Mapping Water & Food: Global Challenge, Local Solutions

World food security is threatened by many factors, important among them being the diminishing freshwater supply for irrigated crops. Irrigated land devoted to food production is approximately one percent of total land-producing food, yet this area accounts for almost 1/3 of total world food supplies. Water drawn from aquifers accounts for the bulk of total irrigated water supply. Yet many of these aquifers around the world are being rapidly depleted, and the cost of water withdrawal, even in the presence of government subsidies, has reached a point in many cases where it is no longer profitable, if in fact feasible, to sustain historic levels of withdrawal to produce food. This project focused on the Punjab area of India where in the presence of electricity subsidies the withdrawal of water has exceeded recharge, resulting in a 10 m lowering of the water table since 1979 and an accelerating rate of depletion. Since both electricity and water are an economy-wide resource with country-wide implications to other sectors of the economy, a modern dynamic general equilibrium framework was employed to carry out the analysis. Unique to the study is the incorporation of a hydrological model of the aquifer that captures the main features of water withdrawal and water recharge into the general equilibrium model. The analysis suggests that the irrigated sector of the Punjab economy cannot be sustained at the current rate of water withdrawal and that further subsidies to cover the increased cost of water withdrawal will only exacerbate the longer-run problem of sustainability, causing a reduction in economy-wide food production, and the pushing of resources out of irrigated crop production in Punjab to other sectors of the Indian economy.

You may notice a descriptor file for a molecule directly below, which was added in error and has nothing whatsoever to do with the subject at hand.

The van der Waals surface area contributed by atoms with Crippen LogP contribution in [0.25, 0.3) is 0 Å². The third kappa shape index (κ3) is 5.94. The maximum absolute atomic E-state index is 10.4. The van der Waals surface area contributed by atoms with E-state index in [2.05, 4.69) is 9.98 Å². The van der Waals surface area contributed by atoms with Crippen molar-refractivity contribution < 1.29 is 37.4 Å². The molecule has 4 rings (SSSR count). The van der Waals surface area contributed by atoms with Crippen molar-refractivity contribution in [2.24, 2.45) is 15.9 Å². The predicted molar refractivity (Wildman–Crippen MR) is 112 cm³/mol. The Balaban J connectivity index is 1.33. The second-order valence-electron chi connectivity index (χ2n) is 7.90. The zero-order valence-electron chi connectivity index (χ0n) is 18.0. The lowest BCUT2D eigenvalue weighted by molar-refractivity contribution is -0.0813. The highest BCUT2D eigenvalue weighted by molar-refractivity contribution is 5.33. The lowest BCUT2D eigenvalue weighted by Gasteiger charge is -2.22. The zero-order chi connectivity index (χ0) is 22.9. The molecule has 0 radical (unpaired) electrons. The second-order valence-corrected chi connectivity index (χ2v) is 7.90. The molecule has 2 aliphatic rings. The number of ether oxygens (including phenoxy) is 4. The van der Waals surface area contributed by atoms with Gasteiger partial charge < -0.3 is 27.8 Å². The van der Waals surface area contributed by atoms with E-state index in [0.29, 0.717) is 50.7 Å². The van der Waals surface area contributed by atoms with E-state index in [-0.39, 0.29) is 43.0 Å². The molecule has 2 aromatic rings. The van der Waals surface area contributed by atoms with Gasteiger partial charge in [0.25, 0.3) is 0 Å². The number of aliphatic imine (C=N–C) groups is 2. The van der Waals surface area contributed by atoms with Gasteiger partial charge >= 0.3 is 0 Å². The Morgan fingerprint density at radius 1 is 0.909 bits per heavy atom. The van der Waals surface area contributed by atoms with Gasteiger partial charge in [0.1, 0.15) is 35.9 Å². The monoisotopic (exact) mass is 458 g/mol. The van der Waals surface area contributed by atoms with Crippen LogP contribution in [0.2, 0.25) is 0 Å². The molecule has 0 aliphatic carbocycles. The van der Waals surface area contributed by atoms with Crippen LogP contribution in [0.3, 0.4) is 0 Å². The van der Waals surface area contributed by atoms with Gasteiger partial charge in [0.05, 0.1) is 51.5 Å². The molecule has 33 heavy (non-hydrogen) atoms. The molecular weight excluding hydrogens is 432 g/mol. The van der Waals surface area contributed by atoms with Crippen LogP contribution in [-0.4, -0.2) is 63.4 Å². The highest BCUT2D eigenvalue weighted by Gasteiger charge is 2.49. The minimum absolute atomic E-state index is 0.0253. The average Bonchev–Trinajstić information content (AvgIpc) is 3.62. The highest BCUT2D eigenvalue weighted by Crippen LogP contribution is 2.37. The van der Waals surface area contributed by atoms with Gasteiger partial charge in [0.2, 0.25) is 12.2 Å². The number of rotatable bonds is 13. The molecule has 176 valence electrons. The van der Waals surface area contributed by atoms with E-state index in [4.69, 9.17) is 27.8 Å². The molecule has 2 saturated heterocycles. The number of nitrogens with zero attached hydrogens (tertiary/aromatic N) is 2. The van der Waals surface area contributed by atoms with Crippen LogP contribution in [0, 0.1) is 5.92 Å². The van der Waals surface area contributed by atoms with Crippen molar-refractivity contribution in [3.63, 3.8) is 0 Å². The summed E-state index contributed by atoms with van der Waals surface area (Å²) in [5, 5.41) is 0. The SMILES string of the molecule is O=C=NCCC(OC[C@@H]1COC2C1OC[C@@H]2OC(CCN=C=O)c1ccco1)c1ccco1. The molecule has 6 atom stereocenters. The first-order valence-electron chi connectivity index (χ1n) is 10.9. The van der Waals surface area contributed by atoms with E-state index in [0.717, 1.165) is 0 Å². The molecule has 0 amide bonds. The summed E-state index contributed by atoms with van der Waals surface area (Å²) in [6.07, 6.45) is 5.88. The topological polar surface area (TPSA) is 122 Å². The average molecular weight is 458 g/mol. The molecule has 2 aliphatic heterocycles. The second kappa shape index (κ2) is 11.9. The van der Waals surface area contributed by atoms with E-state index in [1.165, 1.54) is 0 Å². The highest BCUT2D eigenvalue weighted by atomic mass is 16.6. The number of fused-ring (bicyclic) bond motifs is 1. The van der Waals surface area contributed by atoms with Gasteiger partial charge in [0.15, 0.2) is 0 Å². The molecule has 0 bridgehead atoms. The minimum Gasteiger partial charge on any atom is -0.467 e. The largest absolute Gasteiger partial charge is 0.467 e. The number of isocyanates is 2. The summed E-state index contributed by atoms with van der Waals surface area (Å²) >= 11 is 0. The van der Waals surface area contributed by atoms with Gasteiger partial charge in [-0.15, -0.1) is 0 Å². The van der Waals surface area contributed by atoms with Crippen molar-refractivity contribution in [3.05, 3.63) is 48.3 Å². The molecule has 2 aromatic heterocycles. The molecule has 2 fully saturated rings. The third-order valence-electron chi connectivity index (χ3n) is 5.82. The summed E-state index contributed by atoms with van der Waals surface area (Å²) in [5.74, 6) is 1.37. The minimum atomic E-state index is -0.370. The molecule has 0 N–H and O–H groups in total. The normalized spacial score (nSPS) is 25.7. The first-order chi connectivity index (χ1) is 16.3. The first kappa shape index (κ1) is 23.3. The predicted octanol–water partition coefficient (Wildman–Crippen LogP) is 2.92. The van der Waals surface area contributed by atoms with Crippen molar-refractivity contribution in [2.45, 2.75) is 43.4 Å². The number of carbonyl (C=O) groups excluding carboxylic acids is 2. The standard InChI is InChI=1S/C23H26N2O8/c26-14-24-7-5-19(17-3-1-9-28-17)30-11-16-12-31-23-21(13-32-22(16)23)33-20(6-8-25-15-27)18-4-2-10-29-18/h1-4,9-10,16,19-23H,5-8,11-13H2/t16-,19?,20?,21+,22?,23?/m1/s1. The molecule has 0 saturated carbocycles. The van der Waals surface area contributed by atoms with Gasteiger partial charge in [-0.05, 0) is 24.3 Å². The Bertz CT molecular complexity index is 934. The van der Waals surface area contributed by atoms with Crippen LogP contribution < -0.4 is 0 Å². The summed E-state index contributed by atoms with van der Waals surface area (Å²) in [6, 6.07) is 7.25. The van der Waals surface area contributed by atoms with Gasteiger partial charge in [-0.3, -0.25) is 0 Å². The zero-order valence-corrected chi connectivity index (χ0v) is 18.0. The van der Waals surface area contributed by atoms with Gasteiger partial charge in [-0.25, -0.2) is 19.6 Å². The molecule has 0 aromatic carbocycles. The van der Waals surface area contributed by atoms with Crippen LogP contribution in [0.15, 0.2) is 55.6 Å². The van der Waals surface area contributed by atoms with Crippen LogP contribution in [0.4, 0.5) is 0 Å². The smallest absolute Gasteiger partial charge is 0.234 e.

Year 1 Progress Report (January 2012)

Researchers on this team are developing scenarios to better understand the linkages between the regional Indian economy and the hydrologic system on which it depends. They have identified hydrologic trends and intensified variability in monsoonal rainfall in the agricultural regions of Telangana and Punjab and are using the contrasting hydrogeologies of these regions (shallow vs. deep aquifers) to study linkages among hydrologic change, agricultural practices and regional economics. During the summer of 2012, the team will be in India visiting the research sites, gathering additional data and meeting with Indian collaborators whose local knowledge is essential to the success of this project.

Final Report & Results

This grant was an opportunity to collaborate with colleagues at the University of Minnesota, Indian Institute of Technology in Hyberabad, and International Water Management Institute in Delhi. The project supported the research of one graduate student and one post-doctoral research associate. The work of this project contributes to understanding the pressing problem of groundwater exploitation in India and its relation to environmental sustainability, food supply, and overall economic growth in the region.

Project Lead